Queensland and Western Australia also have seats listed on the other side of the ledger, especially Queensland. With Queensland we find the one serious breakdown with a BludgerTrack projection, one which in this case I have long been noting as problematic. The Australian lists Moreton (1.2%), Petrie (2.6%) and Capricornia (3.7%) as likely Labor losses, to which are added the strong chance of Blair (4.3%) and the possibility of Kevin Rudd indeed losing Griffith (8.5%). However, the latter seems a bit hard to credit if neighbouring Brisbane is to be deemed a likely Labor gain, and Lilley (3.2%), Rankin (5.4%) and Oxley (5.8%) left off the chopping block.

In Western Australia, Labor’s possible gain of Hasluck is balanced by a possible loss of Brand (3.4%). This tends to confirm my suspicion that BludgerTrack, on which Labor’s numbers in WA have soured considerably recently, is erring slightly on the harsh side with respect to Labor. Bass and Braddon are listed as likely Labor losses for Tasmania, with Lyons (12.3%) only rated a possibility and Franklin (10.8%) not in play. Powered by what may have been an exaggerated result from ReachTEL on the weekend, BludgerTrack is calling it three losses for Labor in Tasmania with only one seat spared. The Northern Territory seat of Lingiari (3.8%) is rated by The Australian as a possible loss, while BludgerTrack has it as likely.

William Bowe — Editor of The Poll Bludger

William Bowe

Editor of The Poll Bludger

William Bowe is a Perth-based election analyst and occasional teacher of political science. His blog, The Poll Bludger, is one of the most heavily trafficked forums for online discussion of Australian politics, and joined the Crikey stable in 2008.

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1,413 thoughts on “ReachTEL: 53-47 to Coalition

  1. Edward StJohn

    Only 10 more sleeps to the day of fundamental injustice mk2

  2. sprocket_

    [ONLY half of Australia’s 12 million voters have decided who they are going to vote for.

    According to a new poll from Auspoll, older voters (60 per cent) outstripped younger voters under 30 (35 per cent) in having already made up their minds before September 7.

    The Coalition also had 65 per cent of its voters locked in while Labor had 56 per cent.

    The survey of almost 1500 people said only 51 per cent of all who responded had definitely decided who they would back.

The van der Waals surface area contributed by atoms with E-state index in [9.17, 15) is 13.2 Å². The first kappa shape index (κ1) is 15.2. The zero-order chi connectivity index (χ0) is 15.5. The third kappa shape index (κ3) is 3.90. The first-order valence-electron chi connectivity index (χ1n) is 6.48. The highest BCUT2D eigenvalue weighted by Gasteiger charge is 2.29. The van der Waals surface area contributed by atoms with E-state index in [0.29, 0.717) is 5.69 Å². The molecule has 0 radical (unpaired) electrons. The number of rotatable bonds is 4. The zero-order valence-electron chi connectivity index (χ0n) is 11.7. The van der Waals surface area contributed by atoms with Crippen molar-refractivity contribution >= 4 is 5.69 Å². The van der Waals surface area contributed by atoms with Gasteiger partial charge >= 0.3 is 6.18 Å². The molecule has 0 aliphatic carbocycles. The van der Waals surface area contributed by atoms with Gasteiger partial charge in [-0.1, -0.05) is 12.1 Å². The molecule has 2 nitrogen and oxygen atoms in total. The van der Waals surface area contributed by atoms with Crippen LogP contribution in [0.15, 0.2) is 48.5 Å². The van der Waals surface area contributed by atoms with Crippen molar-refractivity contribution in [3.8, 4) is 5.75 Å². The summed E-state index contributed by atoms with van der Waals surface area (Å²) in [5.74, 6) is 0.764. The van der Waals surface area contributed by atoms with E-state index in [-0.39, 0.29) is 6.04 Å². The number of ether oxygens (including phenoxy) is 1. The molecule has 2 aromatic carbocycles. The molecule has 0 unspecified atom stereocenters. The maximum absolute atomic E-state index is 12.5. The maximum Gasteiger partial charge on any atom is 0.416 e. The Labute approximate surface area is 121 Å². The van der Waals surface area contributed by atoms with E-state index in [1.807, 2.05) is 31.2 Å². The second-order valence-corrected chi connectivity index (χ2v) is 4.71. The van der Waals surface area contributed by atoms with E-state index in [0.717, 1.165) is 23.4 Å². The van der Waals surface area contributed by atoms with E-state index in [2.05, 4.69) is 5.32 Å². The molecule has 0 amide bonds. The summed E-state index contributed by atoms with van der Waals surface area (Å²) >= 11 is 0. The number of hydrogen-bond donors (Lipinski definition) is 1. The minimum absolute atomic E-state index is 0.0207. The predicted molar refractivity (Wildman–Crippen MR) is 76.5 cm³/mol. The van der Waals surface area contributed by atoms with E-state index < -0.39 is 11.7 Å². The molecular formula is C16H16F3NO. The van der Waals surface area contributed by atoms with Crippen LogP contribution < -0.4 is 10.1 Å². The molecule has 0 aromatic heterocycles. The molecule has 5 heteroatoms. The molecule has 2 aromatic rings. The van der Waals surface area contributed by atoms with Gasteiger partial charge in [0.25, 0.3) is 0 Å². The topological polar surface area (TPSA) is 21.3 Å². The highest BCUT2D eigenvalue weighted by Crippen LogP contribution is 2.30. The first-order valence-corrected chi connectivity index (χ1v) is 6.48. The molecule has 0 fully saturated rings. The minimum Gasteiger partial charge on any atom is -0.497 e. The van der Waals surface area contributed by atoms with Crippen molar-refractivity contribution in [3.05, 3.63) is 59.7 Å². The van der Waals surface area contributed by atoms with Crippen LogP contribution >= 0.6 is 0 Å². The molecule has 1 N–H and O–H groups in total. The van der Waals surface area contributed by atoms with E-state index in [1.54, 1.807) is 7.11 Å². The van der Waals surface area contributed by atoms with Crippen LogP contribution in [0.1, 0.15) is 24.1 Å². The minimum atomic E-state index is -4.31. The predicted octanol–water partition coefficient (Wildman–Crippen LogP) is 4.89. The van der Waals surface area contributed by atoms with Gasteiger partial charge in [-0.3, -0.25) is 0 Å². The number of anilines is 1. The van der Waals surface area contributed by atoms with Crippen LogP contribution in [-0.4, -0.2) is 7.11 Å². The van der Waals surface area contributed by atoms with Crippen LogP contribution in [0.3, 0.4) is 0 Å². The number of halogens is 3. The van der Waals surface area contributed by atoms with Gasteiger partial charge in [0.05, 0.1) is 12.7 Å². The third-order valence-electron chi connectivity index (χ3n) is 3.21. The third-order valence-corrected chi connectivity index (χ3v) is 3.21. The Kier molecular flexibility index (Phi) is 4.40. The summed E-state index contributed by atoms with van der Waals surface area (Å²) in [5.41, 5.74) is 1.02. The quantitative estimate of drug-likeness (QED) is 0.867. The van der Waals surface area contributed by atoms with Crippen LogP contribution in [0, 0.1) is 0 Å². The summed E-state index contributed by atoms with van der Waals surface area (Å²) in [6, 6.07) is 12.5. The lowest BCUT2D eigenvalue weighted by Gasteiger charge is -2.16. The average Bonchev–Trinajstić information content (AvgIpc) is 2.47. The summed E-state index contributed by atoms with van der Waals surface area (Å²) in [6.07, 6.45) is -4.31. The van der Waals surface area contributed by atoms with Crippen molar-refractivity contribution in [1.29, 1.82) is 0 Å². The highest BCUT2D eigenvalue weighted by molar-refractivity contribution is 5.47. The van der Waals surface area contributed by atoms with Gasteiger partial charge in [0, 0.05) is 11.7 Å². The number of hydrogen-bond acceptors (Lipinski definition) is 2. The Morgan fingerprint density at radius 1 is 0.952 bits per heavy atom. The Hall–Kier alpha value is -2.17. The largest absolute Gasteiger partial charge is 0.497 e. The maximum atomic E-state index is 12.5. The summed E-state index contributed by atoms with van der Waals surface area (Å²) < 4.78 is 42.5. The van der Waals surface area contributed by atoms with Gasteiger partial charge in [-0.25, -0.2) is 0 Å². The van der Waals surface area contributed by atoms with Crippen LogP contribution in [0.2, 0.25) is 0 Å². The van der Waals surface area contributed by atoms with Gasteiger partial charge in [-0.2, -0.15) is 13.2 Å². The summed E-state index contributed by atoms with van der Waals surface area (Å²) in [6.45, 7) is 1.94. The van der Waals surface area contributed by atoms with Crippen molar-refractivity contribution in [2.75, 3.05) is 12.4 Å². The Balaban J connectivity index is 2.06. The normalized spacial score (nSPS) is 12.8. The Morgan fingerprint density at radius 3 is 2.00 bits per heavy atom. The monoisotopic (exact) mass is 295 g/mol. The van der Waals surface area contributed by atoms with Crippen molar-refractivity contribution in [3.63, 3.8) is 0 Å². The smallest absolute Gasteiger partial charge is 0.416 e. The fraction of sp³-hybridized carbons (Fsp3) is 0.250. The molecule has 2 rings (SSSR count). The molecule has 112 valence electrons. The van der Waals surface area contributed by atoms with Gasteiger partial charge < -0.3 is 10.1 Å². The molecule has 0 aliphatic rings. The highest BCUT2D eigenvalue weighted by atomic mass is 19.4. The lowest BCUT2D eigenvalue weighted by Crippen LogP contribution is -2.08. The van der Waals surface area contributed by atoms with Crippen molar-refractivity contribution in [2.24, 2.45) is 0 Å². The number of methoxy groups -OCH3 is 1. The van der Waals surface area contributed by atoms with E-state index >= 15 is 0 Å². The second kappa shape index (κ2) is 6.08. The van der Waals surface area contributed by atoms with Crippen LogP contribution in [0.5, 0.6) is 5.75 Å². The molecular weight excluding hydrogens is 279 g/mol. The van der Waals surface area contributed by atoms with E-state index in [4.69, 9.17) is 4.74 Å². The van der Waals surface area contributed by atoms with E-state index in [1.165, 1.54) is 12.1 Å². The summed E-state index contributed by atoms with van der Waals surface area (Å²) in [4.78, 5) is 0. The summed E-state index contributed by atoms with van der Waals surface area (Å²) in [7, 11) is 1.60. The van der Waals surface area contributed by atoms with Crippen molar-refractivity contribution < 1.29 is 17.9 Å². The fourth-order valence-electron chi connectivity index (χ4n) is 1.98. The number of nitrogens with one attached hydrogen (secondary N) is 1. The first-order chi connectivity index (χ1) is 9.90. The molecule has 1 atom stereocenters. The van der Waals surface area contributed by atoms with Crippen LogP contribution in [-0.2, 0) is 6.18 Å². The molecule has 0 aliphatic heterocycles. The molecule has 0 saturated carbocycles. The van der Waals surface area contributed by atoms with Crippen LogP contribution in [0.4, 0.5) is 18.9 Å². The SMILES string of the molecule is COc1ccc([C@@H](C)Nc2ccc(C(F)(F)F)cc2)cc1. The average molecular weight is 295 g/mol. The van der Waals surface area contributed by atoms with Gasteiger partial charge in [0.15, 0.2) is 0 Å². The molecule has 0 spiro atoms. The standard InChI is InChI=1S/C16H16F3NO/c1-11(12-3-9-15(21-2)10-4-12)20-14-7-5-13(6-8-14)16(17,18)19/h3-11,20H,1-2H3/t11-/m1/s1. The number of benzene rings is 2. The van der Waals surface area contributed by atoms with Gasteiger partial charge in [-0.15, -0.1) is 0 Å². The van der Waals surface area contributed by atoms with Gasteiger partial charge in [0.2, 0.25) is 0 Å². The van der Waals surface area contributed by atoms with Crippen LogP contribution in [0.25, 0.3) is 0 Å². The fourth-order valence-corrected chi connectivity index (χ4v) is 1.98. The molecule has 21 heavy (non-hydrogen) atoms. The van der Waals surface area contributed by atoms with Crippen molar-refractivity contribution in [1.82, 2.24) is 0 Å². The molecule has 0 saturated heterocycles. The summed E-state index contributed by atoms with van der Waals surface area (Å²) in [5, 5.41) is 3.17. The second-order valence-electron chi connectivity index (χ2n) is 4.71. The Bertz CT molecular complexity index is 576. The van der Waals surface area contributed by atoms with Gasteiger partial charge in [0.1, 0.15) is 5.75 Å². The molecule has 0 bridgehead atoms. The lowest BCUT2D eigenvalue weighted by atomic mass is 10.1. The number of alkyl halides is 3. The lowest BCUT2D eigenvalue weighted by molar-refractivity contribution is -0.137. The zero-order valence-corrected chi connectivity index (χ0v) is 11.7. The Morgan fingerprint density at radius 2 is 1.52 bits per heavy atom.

Auspoll senior research partner Darryl Nelson said those voters yet to make a decision generally settled outside the major parties.

    “Voters who are yet to decide at all who they will vote for are also most likely to be leaning towards a minor party (other than ALP, Coalition or Greens), and are also most likely to be doing so as a protest vote,” Mr Nelson said.

    “This disenchanted segment of people represents around 10 per cent of the electorate, and they almost certainly represent a key battleground for the rest of the campaign.

    “What the research highlights about this swing segment is that there’s a very clear desire among them to see which party leader can demonstrate the best vision for Australia.

    “This is a key reason they’re still waiting to make up their minds, which suggests both Mr Abbott and Mr Rudd still have the opportunity to take this election by the horns, show some much-needed leadership beyond all the petty politicking, and actually win this election – rather than simply hoping the other guy loses it.”]


  3. BK

    Good morning Dawn Patrollers.
    How on EARTH can this expensive cash lottery create more jobs in a market constrained by opportunity? It is craziness in the extreme!
    It’s very easy to fix problems such as these. Just cut the schools loose from all government funding.
    We can’t wait to see you explain all this at the NPC today, Joe.
    Surely this is a valid concern. Not to nention the abilities and temprament of many of his motley team. Joyce, Miriabella anyone?
    If ever there was need of proof of disgusting temprament and judgement it is this.